Gulls, terns, skuas, waders and auks make up a large order of mostly wetland birds called the Charadriiformes. Of the of 350 species worldwide, 15 species nest at Rye Harbour and we work hard to maintain and hopefully increase their populations. We had a generally successful year at keeping fox and badger away from the nests with electric fencing, but 2016 was still a tough year for these species with challenging weather. Two species did very well, the black-headed gulls and the oystercatchers, but the terns did very poorly and struggled to feed their chicks. Fortunately all Chardriiformes live a long time, so they only need a productive year occasionally.
So here is summary of 2016:
Little Tern – 17 pairs – probably none fledged, but 6 large chicks in mid-July might have.
Sandwich Tern – 450 pairs – less than 10 fledged
Common Tern – 130+ pairs - 15 fledged
Black-headed gull – 2,150 pairs – probably fledged around 2 per pair
Mediterranean gull – 52 pairs – at least 16 fledged
Common gull – 2 pairs on Ternery Pool but no success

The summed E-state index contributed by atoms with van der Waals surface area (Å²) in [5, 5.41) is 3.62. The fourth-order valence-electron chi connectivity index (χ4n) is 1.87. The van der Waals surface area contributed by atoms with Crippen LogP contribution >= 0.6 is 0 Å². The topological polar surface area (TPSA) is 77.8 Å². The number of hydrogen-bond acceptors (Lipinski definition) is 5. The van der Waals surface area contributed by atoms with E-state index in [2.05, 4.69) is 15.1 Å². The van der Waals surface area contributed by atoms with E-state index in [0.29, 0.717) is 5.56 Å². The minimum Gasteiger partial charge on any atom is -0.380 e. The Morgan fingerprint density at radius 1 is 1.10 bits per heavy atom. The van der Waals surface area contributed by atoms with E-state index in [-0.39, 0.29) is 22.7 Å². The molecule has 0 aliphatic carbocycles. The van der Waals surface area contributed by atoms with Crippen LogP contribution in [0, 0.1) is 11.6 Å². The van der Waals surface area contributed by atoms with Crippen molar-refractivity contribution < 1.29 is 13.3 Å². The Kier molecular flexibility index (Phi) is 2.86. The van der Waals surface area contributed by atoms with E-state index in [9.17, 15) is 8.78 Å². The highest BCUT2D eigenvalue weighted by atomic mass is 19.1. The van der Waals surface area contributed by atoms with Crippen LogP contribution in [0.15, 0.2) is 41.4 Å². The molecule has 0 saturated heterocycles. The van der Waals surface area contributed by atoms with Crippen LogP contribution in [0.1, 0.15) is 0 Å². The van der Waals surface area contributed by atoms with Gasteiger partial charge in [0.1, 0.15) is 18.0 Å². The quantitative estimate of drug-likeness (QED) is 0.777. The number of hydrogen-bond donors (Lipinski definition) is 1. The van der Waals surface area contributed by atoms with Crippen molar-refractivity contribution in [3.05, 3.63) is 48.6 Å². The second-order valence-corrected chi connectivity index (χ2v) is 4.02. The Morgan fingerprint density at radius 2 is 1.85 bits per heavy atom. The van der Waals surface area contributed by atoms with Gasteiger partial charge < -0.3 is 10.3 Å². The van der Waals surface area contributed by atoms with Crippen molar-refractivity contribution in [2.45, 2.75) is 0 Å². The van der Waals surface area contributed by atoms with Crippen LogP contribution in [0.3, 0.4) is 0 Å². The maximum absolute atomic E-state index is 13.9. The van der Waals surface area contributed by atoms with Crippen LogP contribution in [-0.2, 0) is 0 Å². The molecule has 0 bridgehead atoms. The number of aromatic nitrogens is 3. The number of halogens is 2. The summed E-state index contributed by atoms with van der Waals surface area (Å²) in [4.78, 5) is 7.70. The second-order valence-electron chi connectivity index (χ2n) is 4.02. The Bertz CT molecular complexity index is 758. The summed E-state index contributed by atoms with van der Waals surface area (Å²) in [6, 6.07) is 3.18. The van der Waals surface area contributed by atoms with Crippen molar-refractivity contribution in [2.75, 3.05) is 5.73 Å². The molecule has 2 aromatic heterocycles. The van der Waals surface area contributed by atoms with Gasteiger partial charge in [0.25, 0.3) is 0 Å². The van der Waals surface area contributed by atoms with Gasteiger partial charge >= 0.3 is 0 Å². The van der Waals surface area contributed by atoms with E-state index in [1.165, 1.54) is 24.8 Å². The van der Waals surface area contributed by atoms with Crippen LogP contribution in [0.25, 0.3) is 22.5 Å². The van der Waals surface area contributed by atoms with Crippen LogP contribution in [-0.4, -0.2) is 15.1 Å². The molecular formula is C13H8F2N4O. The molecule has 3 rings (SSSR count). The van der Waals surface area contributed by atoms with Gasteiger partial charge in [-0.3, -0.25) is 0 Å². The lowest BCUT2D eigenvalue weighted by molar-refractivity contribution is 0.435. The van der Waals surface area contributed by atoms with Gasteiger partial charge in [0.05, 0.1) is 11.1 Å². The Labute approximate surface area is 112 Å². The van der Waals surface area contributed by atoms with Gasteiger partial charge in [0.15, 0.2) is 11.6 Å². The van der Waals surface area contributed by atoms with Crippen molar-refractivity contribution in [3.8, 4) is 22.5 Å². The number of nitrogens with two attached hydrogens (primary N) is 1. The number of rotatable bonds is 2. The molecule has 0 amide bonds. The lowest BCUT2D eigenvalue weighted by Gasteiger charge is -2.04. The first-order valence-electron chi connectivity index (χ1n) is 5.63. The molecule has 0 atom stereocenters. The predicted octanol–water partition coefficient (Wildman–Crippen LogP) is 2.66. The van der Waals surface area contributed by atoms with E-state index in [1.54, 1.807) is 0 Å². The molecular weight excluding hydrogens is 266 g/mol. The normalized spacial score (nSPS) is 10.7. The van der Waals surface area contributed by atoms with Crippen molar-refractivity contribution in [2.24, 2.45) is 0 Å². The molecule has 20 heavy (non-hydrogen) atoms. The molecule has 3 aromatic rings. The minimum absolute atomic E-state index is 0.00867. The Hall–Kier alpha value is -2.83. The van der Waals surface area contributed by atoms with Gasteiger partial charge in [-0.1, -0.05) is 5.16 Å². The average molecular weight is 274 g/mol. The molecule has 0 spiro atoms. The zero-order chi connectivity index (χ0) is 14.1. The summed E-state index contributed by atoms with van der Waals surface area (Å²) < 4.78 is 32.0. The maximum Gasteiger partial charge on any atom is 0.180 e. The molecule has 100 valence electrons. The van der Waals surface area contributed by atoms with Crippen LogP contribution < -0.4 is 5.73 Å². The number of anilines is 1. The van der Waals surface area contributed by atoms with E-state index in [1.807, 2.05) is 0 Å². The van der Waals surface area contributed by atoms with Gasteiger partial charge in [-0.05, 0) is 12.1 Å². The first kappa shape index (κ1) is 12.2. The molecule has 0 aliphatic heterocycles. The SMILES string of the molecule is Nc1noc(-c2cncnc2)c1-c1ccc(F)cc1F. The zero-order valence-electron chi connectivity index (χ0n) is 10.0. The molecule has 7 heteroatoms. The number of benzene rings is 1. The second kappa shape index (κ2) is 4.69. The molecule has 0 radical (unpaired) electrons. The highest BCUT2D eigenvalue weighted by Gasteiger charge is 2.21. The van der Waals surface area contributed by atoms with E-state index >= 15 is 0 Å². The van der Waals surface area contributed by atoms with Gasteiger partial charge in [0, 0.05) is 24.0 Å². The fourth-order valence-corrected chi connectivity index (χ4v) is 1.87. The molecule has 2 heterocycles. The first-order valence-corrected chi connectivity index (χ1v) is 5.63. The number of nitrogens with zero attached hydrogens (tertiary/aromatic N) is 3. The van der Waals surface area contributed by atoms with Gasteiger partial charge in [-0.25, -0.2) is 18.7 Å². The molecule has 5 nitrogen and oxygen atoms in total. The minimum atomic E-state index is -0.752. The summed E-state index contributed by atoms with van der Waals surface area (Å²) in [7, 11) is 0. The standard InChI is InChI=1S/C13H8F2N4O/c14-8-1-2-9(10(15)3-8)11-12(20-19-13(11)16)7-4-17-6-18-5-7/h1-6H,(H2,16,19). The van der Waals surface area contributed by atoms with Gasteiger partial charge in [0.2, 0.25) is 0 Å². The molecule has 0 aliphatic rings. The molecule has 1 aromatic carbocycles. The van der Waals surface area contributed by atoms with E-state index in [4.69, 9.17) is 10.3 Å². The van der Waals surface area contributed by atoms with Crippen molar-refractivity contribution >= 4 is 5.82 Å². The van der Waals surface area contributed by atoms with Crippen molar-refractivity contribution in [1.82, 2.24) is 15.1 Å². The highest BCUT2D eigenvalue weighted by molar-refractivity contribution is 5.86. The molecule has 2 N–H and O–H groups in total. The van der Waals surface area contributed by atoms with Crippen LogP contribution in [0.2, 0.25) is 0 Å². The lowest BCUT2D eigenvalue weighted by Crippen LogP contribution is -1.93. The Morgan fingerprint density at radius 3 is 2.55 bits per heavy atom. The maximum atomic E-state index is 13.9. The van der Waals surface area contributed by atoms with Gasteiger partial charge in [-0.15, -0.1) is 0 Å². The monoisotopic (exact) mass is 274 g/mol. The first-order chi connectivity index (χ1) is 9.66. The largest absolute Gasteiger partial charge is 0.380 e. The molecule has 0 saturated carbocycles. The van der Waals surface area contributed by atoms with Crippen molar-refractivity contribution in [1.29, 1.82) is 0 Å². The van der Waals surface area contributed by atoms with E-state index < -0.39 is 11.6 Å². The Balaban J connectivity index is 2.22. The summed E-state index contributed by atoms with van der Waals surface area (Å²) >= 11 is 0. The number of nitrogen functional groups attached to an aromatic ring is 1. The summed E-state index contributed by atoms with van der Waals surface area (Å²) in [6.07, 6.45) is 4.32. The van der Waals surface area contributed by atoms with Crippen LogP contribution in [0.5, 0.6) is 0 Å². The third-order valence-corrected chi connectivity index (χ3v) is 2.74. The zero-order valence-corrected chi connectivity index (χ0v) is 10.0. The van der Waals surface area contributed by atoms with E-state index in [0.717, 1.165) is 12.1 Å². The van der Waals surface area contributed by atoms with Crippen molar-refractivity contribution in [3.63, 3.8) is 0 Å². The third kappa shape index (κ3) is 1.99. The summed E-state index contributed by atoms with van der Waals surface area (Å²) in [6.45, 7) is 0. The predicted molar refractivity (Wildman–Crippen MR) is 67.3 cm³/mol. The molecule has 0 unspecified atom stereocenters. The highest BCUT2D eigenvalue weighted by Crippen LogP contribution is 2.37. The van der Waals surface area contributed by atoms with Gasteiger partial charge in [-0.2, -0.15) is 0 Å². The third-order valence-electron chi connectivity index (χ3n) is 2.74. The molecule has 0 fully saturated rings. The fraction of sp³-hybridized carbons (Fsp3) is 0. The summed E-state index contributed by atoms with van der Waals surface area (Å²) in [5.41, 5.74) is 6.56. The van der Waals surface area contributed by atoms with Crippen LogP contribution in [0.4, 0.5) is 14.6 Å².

Herring gull – 26 pairs nested on the reserve but did not produce chicks. Many other pairs nested on buildings in the surrounding area.
Lesser black-backed gull – 3 pairs nested on the reserve but did not produce chicks. A few pairs nested on buildings in the surrounding area.
Great black-backed gull - a pair nested on the Martello Tower next to the car park and raised young.
Redshank – 15 pairs – several broods seen but very few fledged
Avocet – 62 pairs – but less than 20 fledged
Oystercatcher – 33 pairs had very good success
Ringed plover – 30 pairs had moderate success
Little ringed plover – 3 pairs - chicks seen but success unknown
Lapwing - 16 pairs – only 3-5 fledged
Here are the long-term breeding numbers for six species to show populations trends on the reserve.